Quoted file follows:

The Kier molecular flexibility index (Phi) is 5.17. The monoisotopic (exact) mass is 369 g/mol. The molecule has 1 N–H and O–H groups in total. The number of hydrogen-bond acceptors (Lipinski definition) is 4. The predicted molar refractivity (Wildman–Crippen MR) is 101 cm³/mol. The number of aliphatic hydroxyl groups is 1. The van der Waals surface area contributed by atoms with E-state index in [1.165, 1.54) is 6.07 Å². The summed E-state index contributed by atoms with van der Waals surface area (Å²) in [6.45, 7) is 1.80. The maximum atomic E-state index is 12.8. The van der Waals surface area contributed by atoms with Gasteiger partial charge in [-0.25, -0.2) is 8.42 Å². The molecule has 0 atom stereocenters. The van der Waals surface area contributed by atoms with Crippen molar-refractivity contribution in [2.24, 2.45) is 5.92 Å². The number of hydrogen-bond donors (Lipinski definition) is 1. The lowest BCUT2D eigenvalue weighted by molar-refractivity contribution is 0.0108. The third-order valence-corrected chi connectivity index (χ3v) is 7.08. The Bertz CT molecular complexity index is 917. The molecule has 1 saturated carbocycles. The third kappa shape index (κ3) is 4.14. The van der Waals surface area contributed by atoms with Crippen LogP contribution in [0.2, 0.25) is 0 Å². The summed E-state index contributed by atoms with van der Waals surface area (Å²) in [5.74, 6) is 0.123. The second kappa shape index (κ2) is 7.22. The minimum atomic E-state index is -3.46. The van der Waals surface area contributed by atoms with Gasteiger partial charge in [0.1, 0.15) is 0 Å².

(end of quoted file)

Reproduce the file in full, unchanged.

The Kier molecular flexibility index (Phi) is 5.17. The monoisotopic (exact) mass is 369 g/mol. The molecule has 1 N–H and O–H groups in total. The number of hydrogen-bond acceptors (Lipinski definition) is 4. The predicted molar refractivity (Wildman–Crippen MR) is 101 cm³/mol. The number of aliphatic hydroxyl groups is 1. The van der Waals surface area contributed by atoms with E-state index in [1.165, 1.54) is 6.07 Å². The summed E-state index contributed by atoms with van der Waals surface area (Å²) in [6.45, 7) is 1.80. The maximum atomic E-state index is 12.8. The van der Waals surface area contributed by atoms with Gasteiger partial charge in [-0.25, -0.2) is 8.42 Å². The molecule has 0 atom stereocenters. The van der Waals surface area contributed by atoms with Crippen molar-refractivity contribution in [2.24, 2.45) is 5.92 Å². The number of hydrogen-bond donors (Lipinski definition) is 1. The lowest BCUT2D eigenvalue weighted by molar-refractivity contribution is 0.0108. The third-order valence-corrected chi connectivity index (χ3v) is 7.08. The Bertz CT molecular complexity index is 917. The molecule has 1 saturated carbocycles. The third kappa shape index (κ3) is 4.14. The van der Waals surface area contributed by atoms with Crippen LogP contribution in [0.2, 0.25) is 0 Å². The summed E-state index contributed by atoms with van der Waals surface area (Å²) in [5.74, 6) is 0.123. The second kappa shape index (κ2) is 7.22. The minimum atomic E-state index is -3.46. The van der Waals surface area contributed by atoms with Gasteiger partial charge in [0.1, 0.15) is 0 Å².